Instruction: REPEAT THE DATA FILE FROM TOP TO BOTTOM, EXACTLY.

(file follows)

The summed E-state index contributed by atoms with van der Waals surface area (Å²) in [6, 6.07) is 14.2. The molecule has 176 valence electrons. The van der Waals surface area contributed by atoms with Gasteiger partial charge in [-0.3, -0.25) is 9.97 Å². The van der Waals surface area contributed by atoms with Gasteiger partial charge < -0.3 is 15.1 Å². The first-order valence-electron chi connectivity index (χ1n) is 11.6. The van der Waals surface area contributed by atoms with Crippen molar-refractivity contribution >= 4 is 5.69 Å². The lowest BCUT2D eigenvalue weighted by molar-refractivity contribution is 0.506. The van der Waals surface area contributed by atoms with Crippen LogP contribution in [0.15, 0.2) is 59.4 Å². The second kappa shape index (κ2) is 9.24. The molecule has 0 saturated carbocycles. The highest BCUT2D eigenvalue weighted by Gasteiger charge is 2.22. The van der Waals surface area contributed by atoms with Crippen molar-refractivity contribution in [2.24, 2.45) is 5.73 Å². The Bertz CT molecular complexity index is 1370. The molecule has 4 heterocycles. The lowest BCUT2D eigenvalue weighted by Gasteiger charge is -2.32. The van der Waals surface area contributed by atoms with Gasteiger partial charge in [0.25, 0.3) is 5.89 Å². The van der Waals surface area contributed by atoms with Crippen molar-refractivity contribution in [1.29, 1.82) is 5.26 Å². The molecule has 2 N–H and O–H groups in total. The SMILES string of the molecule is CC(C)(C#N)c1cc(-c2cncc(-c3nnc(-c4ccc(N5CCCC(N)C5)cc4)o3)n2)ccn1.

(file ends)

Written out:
The summed E-state index contributed by atoms with van der Waals surface area (Å²) in [6, 6.07) is 14.2. The molecule has 176 valence electrons. The van der Waals surface area contributed by atoms with Gasteiger partial charge in [-0.3, -0.25) is 9.97 Å². The van der Waals surface area contributed by atoms with Gasteiger partial charge < -0.3 is 15.1 Å². The first-order valence-electron chi connectivity index (χ1n) is 11.6. The van der Waals surface area contributed by atoms with Crippen molar-refractivity contribution >= 4 is 5.69 Å². The lowest BCUT2D eigenvalue weighted by molar-refractivity contribution is 0.506. The van der Waals surface area contributed by atoms with Crippen LogP contribution in [0.15, 0.2) is 59.4 Å². The second kappa shape index (κ2) is 9.24. The molecule has 0 saturated carbocycles. The highest BCUT2D eigenvalue weighted by Gasteiger charge is 2.22. The van der Waals surface area contributed by atoms with Crippen molar-refractivity contribution in [2.24, 2.45) is 5.73 Å². The Bertz CT molecular complexity index is 1370. The molecule has 4 heterocycles. The lowest BCUT2D eigenvalue weighted by Gasteiger charge is -2.32. The van der Waals surface area contributed by atoms with Gasteiger partial charge in [0.25, 0.3) is 5.89 Å². The van der Waals surface area contributed by atoms with Crippen molar-refractivity contribution in [1.29, 1.82) is 5.26 Å². The molecule has 2 N–H and O–H groups in total. The SMILES string of the molecule is CC(C)(C#N)c1cc(-c2cncc(-c3nnc(-c4ccc(N5CCCC(N)C5)cc4)o3)n2)ccn1.